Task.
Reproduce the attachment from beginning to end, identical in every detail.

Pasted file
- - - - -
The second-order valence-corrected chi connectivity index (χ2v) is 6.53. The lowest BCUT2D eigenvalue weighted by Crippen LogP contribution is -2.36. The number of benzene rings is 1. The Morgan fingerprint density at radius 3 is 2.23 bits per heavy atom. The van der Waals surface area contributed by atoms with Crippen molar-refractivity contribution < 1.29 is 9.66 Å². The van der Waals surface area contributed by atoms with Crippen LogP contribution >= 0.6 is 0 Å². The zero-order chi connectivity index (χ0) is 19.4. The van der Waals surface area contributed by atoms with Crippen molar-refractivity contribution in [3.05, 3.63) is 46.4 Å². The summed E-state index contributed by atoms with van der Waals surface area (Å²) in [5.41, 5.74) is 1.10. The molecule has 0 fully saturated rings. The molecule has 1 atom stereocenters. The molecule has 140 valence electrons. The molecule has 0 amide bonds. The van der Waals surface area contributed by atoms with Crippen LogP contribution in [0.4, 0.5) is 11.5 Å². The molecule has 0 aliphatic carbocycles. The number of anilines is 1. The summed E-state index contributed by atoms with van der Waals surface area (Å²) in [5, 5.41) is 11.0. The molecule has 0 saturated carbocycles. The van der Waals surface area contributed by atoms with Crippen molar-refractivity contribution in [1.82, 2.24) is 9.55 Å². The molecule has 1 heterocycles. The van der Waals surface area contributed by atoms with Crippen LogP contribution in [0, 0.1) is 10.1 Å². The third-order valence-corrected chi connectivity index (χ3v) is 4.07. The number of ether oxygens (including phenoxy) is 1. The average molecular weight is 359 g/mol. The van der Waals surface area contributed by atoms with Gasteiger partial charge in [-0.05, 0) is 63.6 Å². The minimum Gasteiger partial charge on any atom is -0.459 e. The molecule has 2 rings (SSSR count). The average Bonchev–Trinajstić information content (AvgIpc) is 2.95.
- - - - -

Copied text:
The second-order valence-corrected chi connectivity index (χ2v) is 6.53. The lowest BCUT2D eigenvalue weighted by Crippen LogP contribution is -2.36. The number of benzene rings is 1. The Morgan fingerprint density at radius 3 is 2.23 bits per heavy atom. The van der Waals surface area contributed by atoms with Crippen molar-refractivity contribution < 1.29 is 9.66 Å². The van der Waals surface area contributed by atoms with Crippen LogP contribution >= 0.6 is 0 Å². The zero-order chi connectivity index (χ0) is 19.4. The van der Waals surface area contributed by atoms with Crippen molar-refractivity contribution in [3.05, 3.63) is 46.4 Å². The summed E-state index contributed by atoms with van der Waals surface area (Å²) in [5.41, 5.74) is 1.10. The molecule has 0 fully saturated rings. The molecule has 1 atom stereocenters. The molecule has 140 valence electrons. The molecule has 0 amide bonds. The van der Waals surface area contributed by atoms with Crippen LogP contribution in [0.4, 0.5) is 11.5 Å². The molecule has 0 aliphatic carbocycles. The number of anilines is 1. The summed E-state index contributed by atoms with van der Waals surface area (Å²) in [5, 5.41) is 11.0. The molecule has 0 saturated carbocycles. The van der Waals surface area contributed by atoms with Crippen molar-refractivity contribution in [1.82, 2.24) is 9.55 Å². The molecule has 1 heterocycles. The van der Waals surface area contributed by atoms with Crippen LogP contribution in [0, 0.1) is 10.1 Å². The third-order valence-corrected chi connectivity index (χ3v) is 4.07. The number of ether oxygens (including phenoxy) is 1. The average molecular weight is 359 g/mol. The van der Waals surface area contributed by atoms with Gasteiger partial charge in [-0.05, 0) is 63.6 Å². The minimum Gasteiger partial charge on any atom is -0.459 e. The molecule has 2 rings (SSSR count). The average Bonchev–Trinajstić information content (AvgIpc) is 2.95.